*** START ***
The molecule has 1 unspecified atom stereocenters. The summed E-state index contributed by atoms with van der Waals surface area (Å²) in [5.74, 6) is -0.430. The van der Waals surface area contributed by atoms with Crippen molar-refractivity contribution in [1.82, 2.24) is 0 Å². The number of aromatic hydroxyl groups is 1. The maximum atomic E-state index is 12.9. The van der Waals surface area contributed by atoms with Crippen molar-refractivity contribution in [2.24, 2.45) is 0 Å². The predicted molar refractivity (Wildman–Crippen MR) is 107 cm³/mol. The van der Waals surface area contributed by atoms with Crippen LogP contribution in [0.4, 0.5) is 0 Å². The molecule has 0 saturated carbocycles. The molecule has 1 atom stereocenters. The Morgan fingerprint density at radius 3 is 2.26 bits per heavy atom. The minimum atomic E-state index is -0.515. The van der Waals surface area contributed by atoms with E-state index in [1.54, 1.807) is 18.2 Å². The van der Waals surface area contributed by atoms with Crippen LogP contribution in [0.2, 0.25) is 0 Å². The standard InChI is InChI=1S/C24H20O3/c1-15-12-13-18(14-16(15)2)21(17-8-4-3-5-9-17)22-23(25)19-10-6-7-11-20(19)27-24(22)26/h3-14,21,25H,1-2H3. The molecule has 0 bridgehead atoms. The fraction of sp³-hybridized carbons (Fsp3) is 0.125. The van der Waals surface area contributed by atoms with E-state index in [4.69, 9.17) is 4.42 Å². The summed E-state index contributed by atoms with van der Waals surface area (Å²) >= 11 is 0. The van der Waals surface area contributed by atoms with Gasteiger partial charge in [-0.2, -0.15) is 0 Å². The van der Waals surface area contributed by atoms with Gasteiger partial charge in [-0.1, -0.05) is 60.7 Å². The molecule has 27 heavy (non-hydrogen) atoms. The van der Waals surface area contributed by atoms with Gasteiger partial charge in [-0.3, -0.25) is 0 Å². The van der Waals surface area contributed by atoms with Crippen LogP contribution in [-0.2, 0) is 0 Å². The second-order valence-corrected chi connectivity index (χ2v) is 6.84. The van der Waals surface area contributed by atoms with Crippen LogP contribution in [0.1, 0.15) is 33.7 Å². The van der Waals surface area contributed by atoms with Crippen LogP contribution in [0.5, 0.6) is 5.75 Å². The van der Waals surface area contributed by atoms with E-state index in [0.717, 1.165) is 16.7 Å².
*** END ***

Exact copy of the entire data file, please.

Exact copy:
The molecule has 1 unspecified atom stereocenters. The summed E-state index contributed by atoms with van der Waals surface area (Å²) in [5.74, 6) is -0.430. The van der Waals surface area contributed by atoms with Crippen molar-refractivity contribution in [1.82, 2.24) is 0 Å². The number of aromatic hydroxyl groups is 1. The maximum atomic E-state index is 12.9. The van der Waals surface area contributed by atoms with Crippen molar-refractivity contribution in [2.24, 2.45) is 0 Å². The predicted molar refractivity (Wildman–Crippen MR) is 107 cm³/mol. The van der Waals surface area contributed by atoms with Crippen LogP contribution in [0.4, 0.5) is 0 Å². The molecule has 0 saturated carbocycles. The molecule has 1 atom stereocenters. The Morgan fingerprint density at radius 3 is 2.26 bits per heavy atom. The minimum atomic E-state index is -0.515. The van der Waals surface area contributed by atoms with E-state index in [1.54, 1.807) is 18.2 Å². The van der Waals surface area contributed by atoms with Crippen LogP contribution in [0.2, 0.25) is 0 Å². The standard InChI is InChI=1S/C24H20O3/c1-15-12-13-18(14-16(15)2)21(17-8-4-3-5-9-17)22-23(25)19-10-6-7-11-20(19)27-24(22)26/h3-14,21,25H,1-2H3. The molecule has 0 bridgehead atoms. The fraction of sp³-hybridized carbons (Fsp3) is 0.125. The van der Waals surface area contributed by atoms with E-state index in [4.69, 9.17) is 4.42 Å². The summed E-state index contributed by atoms with van der Waals surface area (Å²) >= 11 is 0. The van der Waals surface area contributed by atoms with Gasteiger partial charge in [-0.2, -0.15) is 0 Å². The van der Waals surface area contributed by atoms with Gasteiger partial charge in [-0.1, -0.05) is 60.7 Å². The molecule has 27 heavy (non-hydrogen) atoms. The van der Waals surface area contributed by atoms with Gasteiger partial charge in [-0.3, -0.25) is 0 Å². The van der Waals surface area contributed by atoms with Crippen LogP contribution in [-0.2, 0) is 0 Å². The second-order valence-corrected chi connectivity index (χ2v) is 6.84. The van der Waals surface area contributed by atoms with Crippen LogP contribution in [0.1, 0.15) is 33.7 Å². The van der Waals surface area contributed by atoms with Crippen LogP contribution in [0.5, 0.6) is 5.75 Å². The van der Waals surface area contributed by atoms with E-state index in [0.717, 1.165) is 16.7 Å².